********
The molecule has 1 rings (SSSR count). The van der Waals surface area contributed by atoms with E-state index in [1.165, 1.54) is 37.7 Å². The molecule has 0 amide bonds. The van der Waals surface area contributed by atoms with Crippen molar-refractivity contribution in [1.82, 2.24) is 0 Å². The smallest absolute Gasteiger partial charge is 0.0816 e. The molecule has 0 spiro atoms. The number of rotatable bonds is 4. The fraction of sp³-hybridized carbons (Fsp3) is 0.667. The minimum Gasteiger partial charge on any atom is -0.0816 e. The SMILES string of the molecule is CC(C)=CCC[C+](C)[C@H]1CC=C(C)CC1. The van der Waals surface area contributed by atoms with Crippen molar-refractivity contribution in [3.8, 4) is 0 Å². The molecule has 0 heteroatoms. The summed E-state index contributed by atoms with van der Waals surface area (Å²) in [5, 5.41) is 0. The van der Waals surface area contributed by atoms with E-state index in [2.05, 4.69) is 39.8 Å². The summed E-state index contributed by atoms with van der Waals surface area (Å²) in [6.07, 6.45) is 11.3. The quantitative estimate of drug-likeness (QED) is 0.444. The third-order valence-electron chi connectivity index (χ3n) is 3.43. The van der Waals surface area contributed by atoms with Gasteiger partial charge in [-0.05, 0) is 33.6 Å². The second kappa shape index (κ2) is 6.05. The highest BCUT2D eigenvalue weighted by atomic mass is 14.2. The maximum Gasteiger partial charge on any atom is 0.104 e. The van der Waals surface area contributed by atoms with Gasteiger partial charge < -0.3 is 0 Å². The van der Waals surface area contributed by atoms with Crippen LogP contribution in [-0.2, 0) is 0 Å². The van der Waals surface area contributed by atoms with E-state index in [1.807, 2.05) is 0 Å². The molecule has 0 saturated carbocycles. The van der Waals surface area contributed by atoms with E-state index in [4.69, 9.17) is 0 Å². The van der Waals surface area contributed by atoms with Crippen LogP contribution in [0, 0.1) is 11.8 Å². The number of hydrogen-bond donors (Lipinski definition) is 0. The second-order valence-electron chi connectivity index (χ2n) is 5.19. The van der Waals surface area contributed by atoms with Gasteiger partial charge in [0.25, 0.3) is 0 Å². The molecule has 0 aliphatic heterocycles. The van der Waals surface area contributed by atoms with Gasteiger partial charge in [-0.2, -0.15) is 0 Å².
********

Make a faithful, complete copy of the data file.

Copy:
The molecule has 1 rings (SSSR count). The van der Waals surface area contributed by atoms with E-state index in [1.165, 1.54) is 37.7 Å². The molecule has 0 amide bonds. The van der Waals surface area contributed by atoms with Crippen molar-refractivity contribution in [1.82, 2.24) is 0 Å². The smallest absolute Gasteiger partial charge is 0.0816 e. The molecule has 0 spiro atoms. The number of rotatable bonds is 4. The fraction of sp³-hybridized carbons (Fsp3) is 0.667. The minimum Gasteiger partial charge on any atom is -0.0816 e. The SMILES string of the molecule is CC(C)=CCC[C+](C)[C@H]1CC=C(C)CC1. The van der Waals surface area contributed by atoms with Crippen molar-refractivity contribution in [3.8, 4) is 0 Å². The molecule has 0 heteroatoms. The summed E-state index contributed by atoms with van der Waals surface area (Å²) in [5, 5.41) is 0. The van der Waals surface area contributed by atoms with E-state index in [2.05, 4.69) is 39.8 Å². The summed E-state index contributed by atoms with van der Waals surface area (Å²) in [6.07, 6.45) is 11.3. The quantitative estimate of drug-likeness (QED) is 0.444. The third-order valence-electron chi connectivity index (χ3n) is 3.43. The van der Waals surface area contributed by atoms with Gasteiger partial charge in [-0.05, 0) is 33.6 Å². The second kappa shape index (κ2) is 6.05. The highest BCUT2D eigenvalue weighted by atomic mass is 14.2. The maximum Gasteiger partial charge on any atom is 0.104 e. The van der Waals surface area contributed by atoms with Gasteiger partial charge < -0.3 is 0 Å². The van der Waals surface area contributed by atoms with Crippen LogP contribution in [-0.2, 0) is 0 Å². The van der Waals surface area contributed by atoms with E-state index in [1.807, 2.05) is 0 Å². The molecule has 0 saturated carbocycles. The van der Waals surface area contributed by atoms with E-state index in [4.69, 9.17) is 0 Å². The van der Waals surface area contributed by atoms with Crippen LogP contribution in [0, 0.1) is 11.8 Å². The number of hydrogen-bond donors (Lipinski definition) is 0. The second-order valence-electron chi connectivity index (χ2n) is 5.19. The van der Waals surface area contributed by atoms with Gasteiger partial charge in [0.25, 0.3) is 0 Å². The molecule has 0 aliphatic heterocycles. The van der Waals surface area contributed by atoms with Gasteiger partial charge in [-0.2, -0.15) is 0 Å².